Welcome back to the Lovecraft reread, in which two modern Mythos writers get girl cooties all over old Howard’s original stories. Today we’re looking at “The Doom That Came to Sarnath,” first published in the June 1920 issue of The Scot. You can read the story here. Spoilers ahead.
Summary: Ten thousand years ago, in the remote Dreamlands region of Mnar, there was a vast lake, and on its shore stood the imperial city of men called Sarnath. Immemorial years before the building of Sarnath, however, the gray stone city of Ib overlooked the lake, peopled by beings who were green-skinned and flabby-lipped and bulging of eye and voiceless. It’s believed that lake and Ib and beings all came down from the moon one night. The beings worshipped the great water-lizard, Bokrug, and danced horribly before his sea-green idol when the moon was gibbous.
Men eventually colonized Mnar, and the most adventurous founded Sarnath on the shores of the vast lake, where they had discovered tempting deposits of precious metal. Their wonder at the Ibites soon gave way to hatred, because ugly and weird and way too ancient for comfort. Also the beings were weak, easy prey. One night the warriors of Sarnath slew all the beings and shoved the bodies into the lake, along with their gray stone monoliths, because also weird, and who needs reminders of a whole slaughtered species?
The statue of Bokrug, however, the men kept as an emblem of victory—or tried to. The day after they installed it in their temple, it vanished. The high priest Taran-Ish lay dead as if from terror. Before dying, he scrawled “DOOM” on the altar.
Well, that was upsetting, but even the other priests got over it after a while. Sarnath’s metal-driven economy boomed, and eventually its warriors conquered all the cities of Mnar. Also busy were the builders and craftsmen, who made Sarnath the wonder of the world and pride of mankind, opulent beyond the dreams of hedge fund managers. Palaces! Temples! Gardens! Golden lions and ivory thrones and pavements of onyx and mosaic floors of gemstone! Also amphitheaters for the blood sport without which no empire is complete.
The memory of Taran-Ish’s warning faded, while the priests of Sarnath continued to perform rites in detestation of Bokrug, and the city held an annual feast to commemorate the destruction of Ib. Nobody paid much attention to the ominous way the lake rose every year on that same feast day, or to the ominous underwater lights the priests sometimes beheld from their lofty towers. And on the 1000-year anniversary of Ib’s defeat a feast of special magnificence was held.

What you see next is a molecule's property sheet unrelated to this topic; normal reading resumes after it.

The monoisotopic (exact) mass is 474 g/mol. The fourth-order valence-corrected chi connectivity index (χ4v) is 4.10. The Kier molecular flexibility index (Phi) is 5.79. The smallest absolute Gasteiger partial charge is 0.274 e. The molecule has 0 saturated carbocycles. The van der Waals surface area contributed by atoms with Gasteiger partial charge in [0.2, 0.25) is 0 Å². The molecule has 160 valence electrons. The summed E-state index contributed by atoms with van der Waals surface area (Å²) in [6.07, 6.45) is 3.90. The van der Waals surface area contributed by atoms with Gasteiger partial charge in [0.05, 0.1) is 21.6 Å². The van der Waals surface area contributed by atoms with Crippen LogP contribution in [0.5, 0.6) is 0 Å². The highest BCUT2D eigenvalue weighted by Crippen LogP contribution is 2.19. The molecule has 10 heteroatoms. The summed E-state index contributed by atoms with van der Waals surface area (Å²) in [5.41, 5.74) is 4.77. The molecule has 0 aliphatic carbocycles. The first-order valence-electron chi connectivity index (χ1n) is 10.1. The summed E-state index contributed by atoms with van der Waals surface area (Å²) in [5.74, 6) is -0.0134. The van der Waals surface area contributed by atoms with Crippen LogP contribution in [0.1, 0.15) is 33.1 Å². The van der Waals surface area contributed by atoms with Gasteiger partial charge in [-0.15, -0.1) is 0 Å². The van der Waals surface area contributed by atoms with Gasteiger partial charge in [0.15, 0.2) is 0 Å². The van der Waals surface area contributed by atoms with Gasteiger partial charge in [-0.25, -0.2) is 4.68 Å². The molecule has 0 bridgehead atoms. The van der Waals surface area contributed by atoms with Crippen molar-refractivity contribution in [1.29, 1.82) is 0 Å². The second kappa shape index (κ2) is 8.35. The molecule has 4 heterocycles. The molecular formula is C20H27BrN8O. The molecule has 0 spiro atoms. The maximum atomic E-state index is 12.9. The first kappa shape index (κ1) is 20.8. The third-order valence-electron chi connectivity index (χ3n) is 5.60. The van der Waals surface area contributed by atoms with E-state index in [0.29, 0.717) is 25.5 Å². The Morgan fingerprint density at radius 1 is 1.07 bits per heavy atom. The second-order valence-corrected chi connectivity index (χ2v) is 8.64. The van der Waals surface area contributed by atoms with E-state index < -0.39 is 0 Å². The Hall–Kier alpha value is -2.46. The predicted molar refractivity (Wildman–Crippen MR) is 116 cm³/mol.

People came from all over Mnar. In the king’s banquet hall, nobles gorged on viands of incredible rarity, succulence, and detailed description. But the high priest Gnai-Kah noticed shadows descending from the gibbous moon and green mists rising from the lake, even as it swelled to unprecedented flood. Visiting revelers also noticed these omens and began clearing out. At midnight, those who hadn’t gotten the clue earlier poured out of Sarnath, maddened by what they had witnessed. For the king and nobles had vanished from the banquet hall, replaced by hordes of green, flabby-lipped, voiceless things that danced horribly in the light of uncouth flames.
Nobody visited Sarnath again until the bold dudes of Falona (very Nordic with their blond hair and blue eyes) came to have a look. They found no trace of doomed Sarnath, only a sea-green idol half-buried in rushes: Bokrug, the water-lizard. The idol ended up in the city of Ilarnek, where the people were smart enough to worship it properly beneath the gibbous moon.
What’s Cyclopean: Nothing, but there are THREE gibbous moons. “Gibbous” may be a relatively ordinary word, but this seems excessive.
The Degenerate Dutch: First we have the green people, so detestable that to know them is to want to commit genocide. Then we have the dark people, who commit said genocide and then party for a thousand years. Then we have the yellow-haired, blue-eyed people—explicitly unrelated—who are braver than the dark people, brave enough to explore a place that fell to DOOM.
Mythos Making: The green people of Ib, worshipping their great water lizard, might be another precursor of the Deep Ones—or it might just be that Lovecraft really, really hated the ocean.
Libronomicon: No books this week.
Madness Takes Its Toll: Those who flee DOOM show on their faces a madness born of horror unendurable.